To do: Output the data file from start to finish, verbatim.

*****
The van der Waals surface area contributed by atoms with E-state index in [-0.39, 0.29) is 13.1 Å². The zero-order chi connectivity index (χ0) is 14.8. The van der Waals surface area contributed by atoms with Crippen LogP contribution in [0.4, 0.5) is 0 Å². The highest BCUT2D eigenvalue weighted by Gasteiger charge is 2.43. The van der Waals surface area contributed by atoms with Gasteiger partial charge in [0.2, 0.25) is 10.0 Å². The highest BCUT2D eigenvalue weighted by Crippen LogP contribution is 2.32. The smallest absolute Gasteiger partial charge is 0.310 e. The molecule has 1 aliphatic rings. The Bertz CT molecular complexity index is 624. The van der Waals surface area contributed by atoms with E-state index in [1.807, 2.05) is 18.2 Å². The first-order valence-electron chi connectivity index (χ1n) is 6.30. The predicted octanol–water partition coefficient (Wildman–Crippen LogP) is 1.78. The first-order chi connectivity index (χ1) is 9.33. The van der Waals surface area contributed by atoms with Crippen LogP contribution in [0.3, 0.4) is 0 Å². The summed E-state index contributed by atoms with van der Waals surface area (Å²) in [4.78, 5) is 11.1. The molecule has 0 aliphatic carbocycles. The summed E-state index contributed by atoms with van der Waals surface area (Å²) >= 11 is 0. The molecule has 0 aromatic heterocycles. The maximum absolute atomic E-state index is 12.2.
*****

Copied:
The van der Waals surface area contributed by atoms with E-state index in [-0.39, 0.29) is 13.1 Å². The zero-order chi connectivity index (χ0) is 14.8. The van der Waals surface area contributed by atoms with Crippen LogP contribution in [0.4, 0.5) is 0 Å². The highest BCUT2D eigenvalue weighted by Gasteiger charge is 2.43. The van der Waals surface area contributed by atoms with Gasteiger partial charge in [0.2, 0.25) is 10.0 Å². The highest BCUT2D eigenvalue weighted by Crippen LogP contribution is 2.32. The smallest absolute Gasteiger partial charge is 0.310 e. The molecule has 1 aliphatic rings. The Bertz CT molecular complexity index is 624. The van der Waals surface area contributed by atoms with E-state index in [1.807, 2.05) is 18.2 Å². The first-order valence-electron chi connectivity index (χ1n) is 6.30. The predicted octanol–water partition coefficient (Wildman–Crippen LogP) is 1.78. The first-order chi connectivity index (χ1) is 9.33. The van der Waals surface area contributed by atoms with Crippen LogP contribution in [0.3, 0.4) is 0 Å². The summed E-state index contributed by atoms with van der Waals surface area (Å²) in [4.78, 5) is 11.1. The molecule has 0 aliphatic carbocycles. The summed E-state index contributed by atoms with van der Waals surface area (Å²) >= 11 is 0. The molecule has 0 aromatic heterocycles. The maximum absolute atomic E-state index is 12.2.